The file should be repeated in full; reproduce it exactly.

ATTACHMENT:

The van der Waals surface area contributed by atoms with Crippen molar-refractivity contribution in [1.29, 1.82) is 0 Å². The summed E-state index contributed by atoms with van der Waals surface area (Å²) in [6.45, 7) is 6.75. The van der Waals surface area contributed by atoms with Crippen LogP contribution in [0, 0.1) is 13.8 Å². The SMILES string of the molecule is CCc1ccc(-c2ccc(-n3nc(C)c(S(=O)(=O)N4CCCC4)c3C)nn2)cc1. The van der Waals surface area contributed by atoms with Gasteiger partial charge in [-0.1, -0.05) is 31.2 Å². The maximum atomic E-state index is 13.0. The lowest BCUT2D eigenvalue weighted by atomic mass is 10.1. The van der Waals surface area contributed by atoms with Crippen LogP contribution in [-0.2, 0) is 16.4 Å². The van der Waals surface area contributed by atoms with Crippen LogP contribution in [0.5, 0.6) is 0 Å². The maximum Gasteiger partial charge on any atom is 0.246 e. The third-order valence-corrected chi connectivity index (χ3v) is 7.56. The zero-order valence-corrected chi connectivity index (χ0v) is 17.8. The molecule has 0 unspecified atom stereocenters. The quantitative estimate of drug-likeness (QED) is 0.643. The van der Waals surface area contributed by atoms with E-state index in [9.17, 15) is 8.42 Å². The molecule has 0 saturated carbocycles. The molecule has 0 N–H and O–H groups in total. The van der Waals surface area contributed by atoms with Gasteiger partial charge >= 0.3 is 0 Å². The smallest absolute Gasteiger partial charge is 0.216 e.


The van der Waals surface area contributed by atoms with Crippen molar-refractivity contribution in [1.29, 1.82) is 0 Å². The summed E-state index contributed by atoms with van der Waals surface area (Å²) in [6.45, 7) is 6.75. The van der Waals surface area contributed by atoms with Crippen LogP contribution in [0, 0.1) is 13.8 Å². The SMILES string of the molecule is CCc1ccc(-c2ccc(-n3nc(C)c(S(=O)(=O)N4CCCC4)c3C)nn2)cc1. The van der Waals surface area contributed by atoms with Gasteiger partial charge in [-0.1, -0.05) is 31.2 Å². The maximum atomic E-state index is 13.0. The lowest BCUT2D eigenvalue weighted by atomic mass is 10.1. The van der Waals surface area contributed by atoms with Crippen LogP contribution in [-0.2, 0) is 16.4 Å². The van der Waals surface area contributed by atoms with Crippen LogP contribution in [0.5, 0.6) is 0 Å². The maximum Gasteiger partial charge on any atom is 0.246 e. The third-order valence-corrected chi connectivity index (χ3v) is 7.56. The zero-order valence-corrected chi connectivity index (χ0v) is 17.8. The molecule has 0 unspecified atom stereocenters. The quantitative estimate of drug-likeness (QED) is 0.643. The van der Waals surface area contributed by atoms with E-state index in [9.17, 15) is 8.42 Å². The molecule has 0 saturated carbocycles. The molecule has 0 N–H and O–H groups in total. The van der Waals surface area contributed by atoms with Gasteiger partial charge >= 0.3 is 0 Å². The smallest absolute Gasteiger partial charge is 0.216 e.